DENVER — Ballot questions are taking center stage in the Nov. 5 elections as voters in a half-dozen states grapple with issues including marijuana taxes, genetically modified foods and casino gambling.
A combined 31 measures are spread among ballots in six states, according to the National Conference of State Legislatures. Many are routine bond issues, but several high-profile questions are drawing national attention in an otherwise sleepy off-year election season.
In Washington state, nearly $24 million has been spent on Initiative 522, which would require labeling of genetically modified foods.
The ballot question is a repeat of the expensive battle over genetically modified organisms in California, where the agriculture and food industries narrowly beat back a labeling initiative supported by environmentalists in 2012.
Opponents of Initiative 522, led by the Grocery Manufacturers Association, have outraised supporters by a ratio of more than 3-to-1. The campaign also has collected a dozen newspaper endorsements, including that of The Seattle Times, which said supporters are running “a clumsy, emotion-based campaign.”
“Labeling is one part of an effort to make the use of GMOs more expensive, arduous and complicated for farmers, processors, shippers, inspectors and regulators. Confused consumers are a desirable bonus,” said the Oct. 5 editorial.
The Yes on Initiative 522 committee dismisses those arguments by saying, “Label updates are a routine part of business for the food industry and should not result in additional costs to shoppers.”
The pro-522 committee also is running what may be the most memorable television ad of the campaign season, which shows a farmer standing in a pasture with a black bull.
“Big companies claim that labeling genetically engineered food will raise costs,” says the farmer. “Bull,” says the bull.
In Colorado, voters are watching the battle of the potheads unfold as marijuana enthusiasts square off on both sides of Proposition AA, which establishes sales and excise taxes for recreational marijuana for adults in the aftermath of a successful legalization campaign last year.
State lawmakers, business groups and sponsors of last year’s legalization effort, Amendment 64, have lined up behind Proposition AA, saying the taxes are needed to create a successful regulatory and enforcement mechanism as Colorado moves into uncharted legal territory on marijuana.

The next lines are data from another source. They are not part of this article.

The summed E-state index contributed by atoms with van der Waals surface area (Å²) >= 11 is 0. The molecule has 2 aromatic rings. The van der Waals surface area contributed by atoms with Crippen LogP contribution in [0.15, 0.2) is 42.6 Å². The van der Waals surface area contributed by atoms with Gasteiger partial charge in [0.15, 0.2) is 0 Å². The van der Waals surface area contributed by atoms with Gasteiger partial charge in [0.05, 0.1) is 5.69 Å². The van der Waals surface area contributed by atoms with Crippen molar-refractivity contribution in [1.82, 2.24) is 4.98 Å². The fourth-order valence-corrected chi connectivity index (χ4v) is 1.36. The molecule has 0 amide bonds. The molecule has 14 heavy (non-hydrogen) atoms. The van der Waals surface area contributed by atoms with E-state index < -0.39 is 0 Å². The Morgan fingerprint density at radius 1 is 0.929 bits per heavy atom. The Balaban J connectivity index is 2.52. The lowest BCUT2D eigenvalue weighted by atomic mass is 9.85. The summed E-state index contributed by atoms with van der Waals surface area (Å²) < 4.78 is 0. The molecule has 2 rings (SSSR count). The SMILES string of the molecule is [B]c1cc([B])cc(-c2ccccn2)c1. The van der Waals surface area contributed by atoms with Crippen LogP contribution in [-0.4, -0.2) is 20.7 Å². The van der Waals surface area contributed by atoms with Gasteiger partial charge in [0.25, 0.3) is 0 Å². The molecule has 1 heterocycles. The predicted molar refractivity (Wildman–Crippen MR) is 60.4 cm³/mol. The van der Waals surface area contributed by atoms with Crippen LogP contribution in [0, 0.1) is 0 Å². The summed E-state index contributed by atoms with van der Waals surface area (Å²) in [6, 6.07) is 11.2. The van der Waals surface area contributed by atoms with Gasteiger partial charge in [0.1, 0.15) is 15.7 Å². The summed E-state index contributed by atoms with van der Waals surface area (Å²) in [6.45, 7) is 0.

Colorado and Washington became the first and only states to approve recreational pot for adults 21 and older in November. The Washington measure included a taxation component, but the Colorado amendment called for voters to approve taxes proposed by the state legislature.
Supporters point out that the revenue is needed to create a top-notch regulatory system, given that the Justice Department is keeping an eye on both states. In addition, the first $40 million raised by the excise tax goes to fund school construction.
Norton Arbelaez, who heads the Medical Marijuana Industry Group, said in a statement that the measure will “ensure proper and thorough regulation of this new industry, to fulfill the mandate recently set out by the Department of Justice, and perhaps most importantly, to provide sorely needed funds for Colorado schools.”
Pro-pot and anti-tax
Proposition AA is opposed by No Overtaxation, a group led by Denver lawyer Rob Corry, a high-profile backer of Amendment 64. Mr. Corry, who has drawn headlines by throwing two joint giveaway events, said the taxes are too high and will result in a “gray market” that will discourage legal marijuana use.
Proposition AA calls for a 15 percent excise tax along with a sales tax that starts at 10 percent but could be raised to 15 percent. That is in addition to sales taxes and a proposed city marijuana sales tax on the ballot in Denver.
“You’re looking at a [potential] 52 percent tax rate in Denver. I don’t know how our industry thinks it can survive this,” said Mr. Corry. “It’s too bad that the same people who said they supported Amendment 64 are going to undercut it. It’s a gigantic step backward.”
The casino gamble
New York Gov. Andrew Cuomo is going all in on Proposal 1, a measure that would allow seven full-service casinos or, as he calls them, “resort destinations and conference centers.” The first four would be in economically struggling upstate New York.
“New Yorkers currently spend more than $1.2 billion a year at destination casinos in neighboring states,” says a statement by Jobs Now, a Proposal 1 advocacy committee. “Allowing casinos in New York will keep a lot of that money right here in New York where it belongs — helping to generate economic activity, fund our schools, and provide tax relief.”
In Mr. Cuomo’s corner are labor unions and business groups, but opposing the measure are the Institute for American Values and the Coalition Against Gambling in New York, whose organizers argue that the casinos will contribute to crime and addiction while draining revenue from local communities.
At a Wednesday news conference, opponents made their point by taking a sledgehammer to a slot machine in front of the state Capitol in Albany.
“This is not a stunt. This is an effort to try to get our argument out,” David Blankenhorn, president of the Institute for American Values, told The Associated Press. “There has not been a single public hearing. Gov. Cuomo has not given a single significant speech so there has been a misleading and a confusing set of arguments coming from the pro-casino side.”